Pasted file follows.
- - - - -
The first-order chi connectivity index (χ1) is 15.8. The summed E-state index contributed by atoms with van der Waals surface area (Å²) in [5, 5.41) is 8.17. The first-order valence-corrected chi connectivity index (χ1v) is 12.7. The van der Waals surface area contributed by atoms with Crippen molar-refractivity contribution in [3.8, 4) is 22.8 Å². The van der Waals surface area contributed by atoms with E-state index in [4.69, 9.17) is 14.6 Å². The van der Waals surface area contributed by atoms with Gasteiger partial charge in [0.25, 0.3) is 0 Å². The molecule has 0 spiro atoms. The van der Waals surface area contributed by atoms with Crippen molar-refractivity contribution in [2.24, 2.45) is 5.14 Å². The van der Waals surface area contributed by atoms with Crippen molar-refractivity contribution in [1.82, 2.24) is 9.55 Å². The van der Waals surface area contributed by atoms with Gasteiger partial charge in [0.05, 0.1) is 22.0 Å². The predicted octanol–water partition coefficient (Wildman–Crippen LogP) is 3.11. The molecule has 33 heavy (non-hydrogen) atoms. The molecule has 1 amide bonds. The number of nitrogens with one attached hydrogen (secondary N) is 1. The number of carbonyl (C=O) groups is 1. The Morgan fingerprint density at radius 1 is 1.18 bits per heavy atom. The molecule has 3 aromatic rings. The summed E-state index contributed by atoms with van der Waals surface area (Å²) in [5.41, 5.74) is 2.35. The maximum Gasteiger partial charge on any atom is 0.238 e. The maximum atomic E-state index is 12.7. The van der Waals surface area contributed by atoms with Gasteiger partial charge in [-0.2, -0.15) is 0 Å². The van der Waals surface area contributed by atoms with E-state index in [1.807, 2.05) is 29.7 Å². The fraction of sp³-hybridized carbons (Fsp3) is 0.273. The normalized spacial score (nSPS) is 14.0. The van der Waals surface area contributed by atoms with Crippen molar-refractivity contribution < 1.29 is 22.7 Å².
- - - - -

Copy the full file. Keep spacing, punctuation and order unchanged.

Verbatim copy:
The first-order chi connectivity index (χ1) is 15.8. The summed E-state index contributed by atoms with van der Waals surface area (Å²) in [5, 5.41) is 8.17. The first-order valence-corrected chi connectivity index (χ1v) is 12.7. The van der Waals surface area contributed by atoms with Crippen molar-refractivity contribution in [3.8, 4) is 22.8 Å². The van der Waals surface area contributed by atoms with E-state index in [4.69, 9.17) is 14.6 Å². The van der Waals surface area contributed by atoms with Gasteiger partial charge in [0.25, 0.3) is 0 Å². The molecule has 0 spiro atoms. The van der Waals surface area contributed by atoms with Crippen molar-refractivity contribution in [2.24, 2.45) is 5.14 Å². The van der Waals surface area contributed by atoms with Crippen molar-refractivity contribution in [1.82, 2.24) is 9.55 Å². The van der Waals surface area contributed by atoms with Gasteiger partial charge in [0.05, 0.1) is 22.0 Å². The predicted octanol–water partition coefficient (Wildman–Crippen LogP) is 3.11. The molecule has 33 heavy (non-hydrogen) atoms. The molecule has 1 amide bonds. The number of nitrogens with one attached hydrogen (secondary N) is 1. The number of carbonyl (C=O) groups is 1. The Morgan fingerprint density at radius 1 is 1.18 bits per heavy atom. The molecule has 3 aromatic rings. The summed E-state index contributed by atoms with van der Waals surface area (Å²) in [5.41, 5.74) is 2.35. The maximum Gasteiger partial charge on any atom is 0.238 e. The maximum atomic E-state index is 12.7. The van der Waals surface area contributed by atoms with Gasteiger partial charge in [-0.2, -0.15) is 0 Å². The van der Waals surface area contributed by atoms with E-state index in [1.807, 2.05) is 29.7 Å². The fraction of sp³-hybridized carbons (Fsp3) is 0.273. The normalized spacial score (nSPS) is 14.0. The van der Waals surface area contributed by atoms with Crippen molar-refractivity contribution < 1.29 is 22.7 Å².